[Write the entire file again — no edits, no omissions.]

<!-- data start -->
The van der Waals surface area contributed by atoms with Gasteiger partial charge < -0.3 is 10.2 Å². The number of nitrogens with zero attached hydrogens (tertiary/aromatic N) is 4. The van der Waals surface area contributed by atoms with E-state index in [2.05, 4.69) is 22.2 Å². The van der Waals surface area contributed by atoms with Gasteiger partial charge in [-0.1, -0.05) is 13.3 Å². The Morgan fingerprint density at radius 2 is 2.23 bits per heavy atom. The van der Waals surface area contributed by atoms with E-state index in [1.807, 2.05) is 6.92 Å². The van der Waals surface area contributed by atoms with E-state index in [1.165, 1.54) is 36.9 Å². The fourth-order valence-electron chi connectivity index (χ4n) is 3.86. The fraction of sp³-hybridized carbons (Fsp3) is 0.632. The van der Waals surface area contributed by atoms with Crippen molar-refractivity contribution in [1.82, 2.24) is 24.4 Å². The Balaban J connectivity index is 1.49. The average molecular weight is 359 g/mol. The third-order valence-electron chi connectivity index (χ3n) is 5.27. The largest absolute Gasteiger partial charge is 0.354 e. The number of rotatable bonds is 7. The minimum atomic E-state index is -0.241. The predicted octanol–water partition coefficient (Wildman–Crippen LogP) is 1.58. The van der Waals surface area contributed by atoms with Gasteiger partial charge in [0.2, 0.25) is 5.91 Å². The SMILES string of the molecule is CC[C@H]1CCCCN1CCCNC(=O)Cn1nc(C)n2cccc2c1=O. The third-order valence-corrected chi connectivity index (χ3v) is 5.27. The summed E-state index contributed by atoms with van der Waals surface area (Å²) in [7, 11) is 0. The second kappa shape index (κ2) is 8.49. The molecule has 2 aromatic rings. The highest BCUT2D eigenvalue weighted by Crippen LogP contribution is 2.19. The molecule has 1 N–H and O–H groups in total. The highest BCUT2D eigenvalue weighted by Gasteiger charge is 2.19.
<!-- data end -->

The van der Waals surface area contributed by atoms with Gasteiger partial charge < -0.3 is 10.2 Å². The number of nitrogens with zero attached hydrogens (tertiary/aromatic N) is 4. The van der Waals surface area contributed by atoms with E-state index in [2.05, 4.69) is 22.2 Å². The van der Waals surface area contributed by atoms with Gasteiger partial charge in [-0.1, -0.05) is 13.3 Å². The Morgan fingerprint density at radius 2 is 2.23 bits per heavy atom. The van der Waals surface area contributed by atoms with E-state index in [1.807, 2.05) is 6.92 Å². The van der Waals surface area contributed by atoms with E-state index in [1.165, 1.54) is 36.9 Å². The fourth-order valence-electron chi connectivity index (χ4n) is 3.86. The fraction of sp³-hybridized carbons (Fsp3) is 0.632. The van der Waals surface area contributed by atoms with Crippen molar-refractivity contribution in [1.82, 2.24) is 24.4 Å². The Balaban J connectivity index is 1.49. The average molecular weight is 359 g/mol. The third-order valence-electron chi connectivity index (χ3n) is 5.27. The largest absolute Gasteiger partial charge is 0.354 e. The number of rotatable bonds is 7. The minimum atomic E-state index is -0.241. The predicted octanol–water partition coefficient (Wildman–Crippen LogP) is 1.58. The van der Waals surface area contributed by atoms with Gasteiger partial charge in [0.2, 0.25) is 5.91 Å². The SMILES string of the molecule is CC[C@H]1CCCCN1CCCNC(=O)Cn1nc(C)n2cccc2c1=O. The third-order valence-corrected chi connectivity index (χ3v) is 5.27. The summed E-state index contributed by atoms with van der Waals surface area (Å²) in [7, 11) is 0. The second kappa shape index (κ2) is 8.49. The molecule has 2 aromatic rings. The highest BCUT2D eigenvalue weighted by Crippen LogP contribution is 2.19. The molecule has 1 N–H and O–H groups in total. The highest BCUT2D eigenvalue weighted by Gasteiger charge is 2.19.